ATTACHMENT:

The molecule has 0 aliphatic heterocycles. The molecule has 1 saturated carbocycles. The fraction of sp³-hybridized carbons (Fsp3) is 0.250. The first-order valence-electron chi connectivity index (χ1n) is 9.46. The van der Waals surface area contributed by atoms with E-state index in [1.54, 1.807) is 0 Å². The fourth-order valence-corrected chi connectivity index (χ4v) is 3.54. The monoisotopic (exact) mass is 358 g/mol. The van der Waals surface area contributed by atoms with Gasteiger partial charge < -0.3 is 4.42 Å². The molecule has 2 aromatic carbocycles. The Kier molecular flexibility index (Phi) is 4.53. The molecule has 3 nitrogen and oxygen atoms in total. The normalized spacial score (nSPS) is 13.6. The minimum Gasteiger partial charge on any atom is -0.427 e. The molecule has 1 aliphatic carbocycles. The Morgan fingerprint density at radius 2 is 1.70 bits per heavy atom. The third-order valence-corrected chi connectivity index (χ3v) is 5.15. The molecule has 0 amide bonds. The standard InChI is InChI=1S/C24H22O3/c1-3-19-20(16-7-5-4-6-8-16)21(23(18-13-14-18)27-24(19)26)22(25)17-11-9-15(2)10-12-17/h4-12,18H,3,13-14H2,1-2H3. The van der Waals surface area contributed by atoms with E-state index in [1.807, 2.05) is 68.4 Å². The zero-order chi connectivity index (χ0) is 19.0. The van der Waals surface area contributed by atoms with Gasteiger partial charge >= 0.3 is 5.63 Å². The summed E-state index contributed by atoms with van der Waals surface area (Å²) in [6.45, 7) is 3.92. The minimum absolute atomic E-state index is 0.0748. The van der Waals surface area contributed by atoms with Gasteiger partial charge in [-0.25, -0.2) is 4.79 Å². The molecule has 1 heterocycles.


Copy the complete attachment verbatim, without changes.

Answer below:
The molecule has 0 aliphatic heterocycles. The molecule has 1 saturated carbocycles. The fraction of sp³-hybridized carbons (Fsp3) is 0.250. The first-order valence-electron chi connectivity index (χ1n) is 9.46. The van der Waals surface area contributed by atoms with E-state index in [1.54, 1.807) is 0 Å². The fourth-order valence-corrected chi connectivity index (χ4v) is 3.54. The monoisotopic (exact) mass is 358 g/mol. The van der Waals surface area contributed by atoms with Gasteiger partial charge < -0.3 is 4.42 Å². The molecule has 2 aromatic carbocycles. The Kier molecular flexibility index (Phi) is 4.53. The molecule has 3 nitrogen and oxygen atoms in total. The normalized spacial score (nSPS) is 13.6. The minimum Gasteiger partial charge on any atom is -0.427 e. The molecule has 1 aliphatic carbocycles. The Morgan fingerprint density at radius 2 is 1.70 bits per heavy atom. The third-order valence-corrected chi connectivity index (χ3v) is 5.15. The molecule has 0 amide bonds. The standard InChI is InChI=1S/C24H22O3/c1-3-19-20(16-7-5-4-6-8-16)21(23(18-13-14-18)27-24(19)26)22(25)17-11-9-15(2)10-12-17/h4-12,18H,3,13-14H2,1-2H3. The van der Waals surface area contributed by atoms with E-state index in [1.807, 2.05) is 68.4 Å². The zero-order chi connectivity index (χ0) is 19.0. The van der Waals surface area contributed by atoms with Gasteiger partial charge >= 0.3 is 5.63 Å². The summed E-state index contributed by atoms with van der Waals surface area (Å²) in [6.45, 7) is 3.92. The minimum absolute atomic E-state index is 0.0748. The van der Waals surface area contributed by atoms with Gasteiger partial charge in [-0.25, -0.2) is 4.79 Å². The molecule has 1 heterocycles.